Nonprofit hosts vigil for survivors 1

Robina Niaz of Turning Point for Women & Famiies, left, Mahila Mithun, and other domestic violence survivors and TPNY staff.

A domestic violence vigil was held at the gazebo at Rufus King Park in Jamaica on Tuesday by Turning Point for Women & Families, a nonprofit dedicated to helping primarily Muslim women and girls in domestic violence situations.

Turning Point was founded by Robina Niaz, a social worker, in 2004.

“Whether we are domestic violence survivors or not, when we show our support of someone who is facing domestic violence or families that are facing this challenge everyday, we are saying we care,” said Niaz. “The Muslim community came under fire directly after 9/11 and there was no organization that was speaking to Muslim women facing domestic violence.”

Shortly after founding the organization, Niaz’s first client told her that a previous social worker said, “It must be OK for you to be abused, because you are a Muslim woman.”

Niaz was heartbroken by what she had heard, but was happy to provide a system of support that helped Muslim women without discriminating against them.

“We have survived thanks to the support that we get from different sources and within the community,” said Niaz.

One of the supporters for Turning Point is Councilwoman Adrienne Adams (D-Jamaica).

“This organization is something that is so near and dear to my heart,” said Adams at the vigil. “A few weeks ago we were in a silent march in Flushing ... It struck a nerve for me ... because I was marching for a young lady who I’ve come to adopt in a sense, a young lady who has aged out of foster care in the city. She is about 20 years old. She comes from an abused life. Her father beat her mother to death.”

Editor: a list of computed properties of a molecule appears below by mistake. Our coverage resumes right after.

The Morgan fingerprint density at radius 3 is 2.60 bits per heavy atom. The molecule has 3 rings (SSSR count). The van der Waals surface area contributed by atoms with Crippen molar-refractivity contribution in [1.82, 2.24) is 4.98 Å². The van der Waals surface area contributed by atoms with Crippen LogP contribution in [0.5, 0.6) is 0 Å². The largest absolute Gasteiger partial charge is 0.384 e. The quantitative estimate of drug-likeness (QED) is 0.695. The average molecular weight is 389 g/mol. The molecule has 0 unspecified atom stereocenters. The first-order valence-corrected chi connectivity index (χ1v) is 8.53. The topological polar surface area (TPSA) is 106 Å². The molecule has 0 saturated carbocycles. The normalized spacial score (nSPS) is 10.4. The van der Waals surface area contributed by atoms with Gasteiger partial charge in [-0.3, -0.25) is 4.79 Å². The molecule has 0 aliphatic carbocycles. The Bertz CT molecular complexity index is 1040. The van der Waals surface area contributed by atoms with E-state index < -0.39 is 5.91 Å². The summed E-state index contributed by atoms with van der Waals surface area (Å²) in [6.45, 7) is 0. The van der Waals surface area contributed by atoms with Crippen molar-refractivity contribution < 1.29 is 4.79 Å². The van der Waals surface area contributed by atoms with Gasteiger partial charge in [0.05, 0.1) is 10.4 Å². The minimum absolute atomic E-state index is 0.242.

While she has not gone through the cycle of domestic abuse, Adams is proud to be of service to those facing that challenging situation.

“Your work gives me strength,” said Adams to the workers at Turning Point. “I will continue to commemorate this time of year so that we can never forget what survivors have gone through, but we also hold the hope of the future, because the future is bright.”

Councilman Daneek Miller (D-St. Albans), the first and only Muslim member of the City Council, was the first elected official to provide funding for the organization, according to Niaz.

“He stood by us when we couldn’t even find one room to sit to continue doing our work,” said Niaz. “He has introduced us to other people, like Councilwoman Adams ... we are in the heart of your districts.”

Miller is proud of the work that Turning Point does.

Turning Point provides crisis intervention, individual counseling, English language lessons, job help, mentoring for teen girls, senior services, referrals to legal services, support groups and information about women’s rights and immigration and child safety laws, according to

“You have done so much,” said Miller. “Even though I’m transitioning out of the Council, my advocacy and my support of Turning Point will continue, that I assure. Whatever resources I have extend beyond the Council. I am an ally.”

Mahila Ahmed Mithun, a mother of two who has been separated from her husband for a year after filing an order of protection, is thankful for Turning Point.

Mithun was homeless when she left her husband and recalled not having money to buy her daughter strawberries.

Turning Point has found her and her children housing and is helping her to find gainful employment.

“I remember when I received $500 from Turning Point after that situation with the strawberries,” said Mithun holding back tears. “It might have been a small thing for them, but it was a big thing for me. I went back and bought some strawberries.”

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